Pacific Pillows does not have standing to bring this claim for the same reasons it lacks standing to bring the previous claim.
Even if Pacific Pillows did have standing for this claim, the claim fails because it has not pleaded any false statement of fact from MGM. Pacific Pillows never alleges that MGM advertises or otherwise claims that a customer that purchases the "Aria" pillow will receive the same pillow that is found in every room at the Aria hotel. In addition, even if MGM did claim that the "Aria" pillow is the same pillow that is found in rooms at the Aria hotel, both sides agree that a similar pillow is found in some rooms in the Aria hotel, so the statement would not be false. There is no alleged false statement from MGM, so the claim must be dismissed.
(5) Unfair competition under the Federal Trade Commission Act
Pacific Pillows concedes that there is no private right of action under the Federal Trade Commission Act and withdraws this counterclaim. (Doc. #21, 21:4-5).
(6) Common law unfair competition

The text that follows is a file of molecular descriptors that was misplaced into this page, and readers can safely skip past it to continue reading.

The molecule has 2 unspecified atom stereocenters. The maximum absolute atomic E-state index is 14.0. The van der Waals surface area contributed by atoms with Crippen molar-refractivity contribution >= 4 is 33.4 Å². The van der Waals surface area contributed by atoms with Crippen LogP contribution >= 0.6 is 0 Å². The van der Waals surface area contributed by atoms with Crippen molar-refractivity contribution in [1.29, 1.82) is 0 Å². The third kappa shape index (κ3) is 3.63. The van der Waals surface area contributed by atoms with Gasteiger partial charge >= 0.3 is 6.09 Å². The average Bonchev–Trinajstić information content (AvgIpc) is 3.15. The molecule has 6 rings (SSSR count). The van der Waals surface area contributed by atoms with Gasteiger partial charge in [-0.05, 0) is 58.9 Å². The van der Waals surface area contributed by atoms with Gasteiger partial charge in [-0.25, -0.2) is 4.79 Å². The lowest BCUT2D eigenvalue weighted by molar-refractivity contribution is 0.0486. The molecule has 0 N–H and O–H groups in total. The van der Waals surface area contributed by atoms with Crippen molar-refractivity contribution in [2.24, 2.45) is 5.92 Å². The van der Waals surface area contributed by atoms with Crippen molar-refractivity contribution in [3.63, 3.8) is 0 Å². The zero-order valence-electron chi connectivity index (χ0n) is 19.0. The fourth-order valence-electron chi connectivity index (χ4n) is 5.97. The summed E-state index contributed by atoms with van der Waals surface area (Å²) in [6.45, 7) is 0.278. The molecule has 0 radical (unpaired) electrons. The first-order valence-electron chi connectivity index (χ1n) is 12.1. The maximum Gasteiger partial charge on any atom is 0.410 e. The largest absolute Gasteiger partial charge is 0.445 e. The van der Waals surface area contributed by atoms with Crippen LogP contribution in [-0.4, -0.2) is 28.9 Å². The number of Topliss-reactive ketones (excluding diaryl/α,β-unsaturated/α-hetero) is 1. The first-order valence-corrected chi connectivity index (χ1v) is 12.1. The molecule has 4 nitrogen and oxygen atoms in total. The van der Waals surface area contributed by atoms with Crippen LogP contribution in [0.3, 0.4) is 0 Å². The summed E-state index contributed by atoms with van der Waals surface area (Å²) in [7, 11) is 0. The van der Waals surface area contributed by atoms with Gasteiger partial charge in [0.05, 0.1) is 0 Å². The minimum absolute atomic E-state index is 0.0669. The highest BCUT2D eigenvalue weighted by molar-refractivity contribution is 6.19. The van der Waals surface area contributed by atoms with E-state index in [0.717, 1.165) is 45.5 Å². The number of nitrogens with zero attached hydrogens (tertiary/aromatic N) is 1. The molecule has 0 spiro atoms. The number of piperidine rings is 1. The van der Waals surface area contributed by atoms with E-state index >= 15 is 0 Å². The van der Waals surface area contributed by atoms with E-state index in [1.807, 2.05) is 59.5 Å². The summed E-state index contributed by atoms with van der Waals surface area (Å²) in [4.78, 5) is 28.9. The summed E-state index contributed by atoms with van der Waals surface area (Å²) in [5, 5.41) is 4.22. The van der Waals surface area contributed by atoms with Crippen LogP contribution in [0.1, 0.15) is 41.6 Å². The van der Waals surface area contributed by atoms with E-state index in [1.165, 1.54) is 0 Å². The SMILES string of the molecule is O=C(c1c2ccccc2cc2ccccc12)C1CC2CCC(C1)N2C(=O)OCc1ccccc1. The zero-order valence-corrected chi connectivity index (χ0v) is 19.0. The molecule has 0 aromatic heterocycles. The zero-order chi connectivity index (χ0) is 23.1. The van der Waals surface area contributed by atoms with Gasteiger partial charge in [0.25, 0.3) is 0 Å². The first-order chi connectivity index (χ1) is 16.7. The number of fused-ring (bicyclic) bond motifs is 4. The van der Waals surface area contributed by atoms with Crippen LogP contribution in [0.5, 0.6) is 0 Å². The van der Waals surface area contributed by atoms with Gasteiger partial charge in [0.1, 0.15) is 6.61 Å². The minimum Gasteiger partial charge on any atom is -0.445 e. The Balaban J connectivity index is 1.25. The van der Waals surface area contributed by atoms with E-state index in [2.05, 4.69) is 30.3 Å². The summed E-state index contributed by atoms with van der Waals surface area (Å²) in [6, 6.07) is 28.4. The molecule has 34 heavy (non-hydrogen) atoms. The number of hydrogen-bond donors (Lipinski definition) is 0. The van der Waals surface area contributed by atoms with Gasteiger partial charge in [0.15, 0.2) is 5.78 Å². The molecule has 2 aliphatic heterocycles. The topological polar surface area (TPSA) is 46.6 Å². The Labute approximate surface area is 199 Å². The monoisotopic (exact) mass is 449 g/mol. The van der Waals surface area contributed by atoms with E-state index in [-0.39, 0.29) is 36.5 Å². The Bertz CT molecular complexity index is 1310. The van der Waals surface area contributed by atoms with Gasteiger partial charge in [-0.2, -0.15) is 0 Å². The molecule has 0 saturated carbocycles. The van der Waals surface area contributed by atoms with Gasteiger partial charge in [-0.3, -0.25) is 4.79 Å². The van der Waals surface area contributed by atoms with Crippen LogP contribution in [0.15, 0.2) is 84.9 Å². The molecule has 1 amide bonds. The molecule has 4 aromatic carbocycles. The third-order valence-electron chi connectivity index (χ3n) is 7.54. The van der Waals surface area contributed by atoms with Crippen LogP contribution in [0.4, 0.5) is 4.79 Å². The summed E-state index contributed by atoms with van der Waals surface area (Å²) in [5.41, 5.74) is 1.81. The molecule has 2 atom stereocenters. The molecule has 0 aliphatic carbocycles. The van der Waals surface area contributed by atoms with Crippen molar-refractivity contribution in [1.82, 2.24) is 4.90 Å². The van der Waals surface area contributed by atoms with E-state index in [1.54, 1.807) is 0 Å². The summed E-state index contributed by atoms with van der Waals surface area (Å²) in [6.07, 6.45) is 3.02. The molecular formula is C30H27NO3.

This claim is simply a rehash of the claims discussed above. Pacific Pillows contends that MGM's action of contacting Pacific Pillows' suppliers and telling them not to do business with Pacific Pillows amounts to unfair competition. Pacific Pillows urges the court to use wide discretion in order to determine that MGM's conduct was unfair, however, Pacific Pillows does not give one example of a court applying this tort in the manner it suggests it should be applied here.
MGM correctly points out that the common law tort of unfair competition is "generally thought to be synonymous with the act of passing off' one's goods as those of another..., by which a person exploits a competitor's reputation in the market." Southland Sod Farms v. Stover Seed Co., 108 F.3d 1134, 1147 (9th Cir. 1997). MGM is not "passing off" Pacific Pillows' products as its own, and thus this claim must be dismissed.